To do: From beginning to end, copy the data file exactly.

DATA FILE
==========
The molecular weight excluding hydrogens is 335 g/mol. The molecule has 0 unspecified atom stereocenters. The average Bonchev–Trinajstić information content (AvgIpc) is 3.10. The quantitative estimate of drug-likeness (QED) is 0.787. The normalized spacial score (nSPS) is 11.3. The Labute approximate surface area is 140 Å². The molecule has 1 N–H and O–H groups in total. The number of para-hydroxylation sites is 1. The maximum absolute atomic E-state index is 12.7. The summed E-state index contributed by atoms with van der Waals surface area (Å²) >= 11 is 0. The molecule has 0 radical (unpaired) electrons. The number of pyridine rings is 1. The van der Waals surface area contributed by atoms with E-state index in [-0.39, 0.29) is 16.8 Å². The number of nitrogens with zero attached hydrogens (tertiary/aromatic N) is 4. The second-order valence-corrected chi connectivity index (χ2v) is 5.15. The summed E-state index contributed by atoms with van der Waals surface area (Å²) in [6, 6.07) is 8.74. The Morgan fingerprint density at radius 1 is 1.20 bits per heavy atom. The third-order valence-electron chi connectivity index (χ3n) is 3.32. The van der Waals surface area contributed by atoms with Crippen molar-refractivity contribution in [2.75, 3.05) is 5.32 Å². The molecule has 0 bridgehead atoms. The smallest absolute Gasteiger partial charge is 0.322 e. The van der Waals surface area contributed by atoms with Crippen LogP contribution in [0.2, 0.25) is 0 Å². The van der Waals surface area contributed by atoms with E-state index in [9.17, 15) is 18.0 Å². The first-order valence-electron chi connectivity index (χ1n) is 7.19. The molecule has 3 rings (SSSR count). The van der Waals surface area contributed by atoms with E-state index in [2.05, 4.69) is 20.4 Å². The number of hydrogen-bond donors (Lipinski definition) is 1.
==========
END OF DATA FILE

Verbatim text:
The molecular weight excluding hydrogens is 335 g/mol. The molecule has 0 unspecified atom stereocenters. The average Bonchev–Trinajstić information content (AvgIpc) is 3.10. The quantitative estimate of drug-likeness (QED) is 0.787. The normalized spacial score (nSPS) is 11.3. The Labute approximate surface area is 140 Å². The molecule has 1 N–H and O–H groups in total. The number of para-hydroxylation sites is 1. The maximum absolute atomic E-state index is 12.7. The summed E-state index contributed by atoms with van der Waals surface area (Å²) >= 11 is 0. The molecule has 0 radical (unpaired) electrons. The number of pyridine rings is 1. The van der Waals surface area contributed by atoms with E-state index in [-0.39, 0.29) is 16.8 Å². The number of nitrogens with zero attached hydrogens (tertiary/aromatic N) is 4. The second-order valence-corrected chi connectivity index (χ2v) is 5.15. The summed E-state index contributed by atoms with van der Waals surface area (Å²) in [6, 6.07) is 8.74. The Morgan fingerprint density at radius 1 is 1.20 bits per heavy atom. The third-order valence-electron chi connectivity index (χ3n) is 3.32. The van der Waals surface area contributed by atoms with Crippen molar-refractivity contribution in [2.75, 3.05) is 5.32 Å². The molecule has 0 bridgehead atoms. The smallest absolute Gasteiger partial charge is 0.322 e. The van der Waals surface area contributed by atoms with Crippen LogP contribution in [0.2, 0.25) is 0 Å². The van der Waals surface area contributed by atoms with E-state index in [9.17, 15) is 18.0 Å². The first-order valence-electron chi connectivity index (χ1n) is 7.19. The molecule has 3 rings (SSSR count). The van der Waals surface area contributed by atoms with E-state index in [2.05, 4.69) is 20.4 Å². The number of hydrogen-bond donors (Lipinski definition) is 1.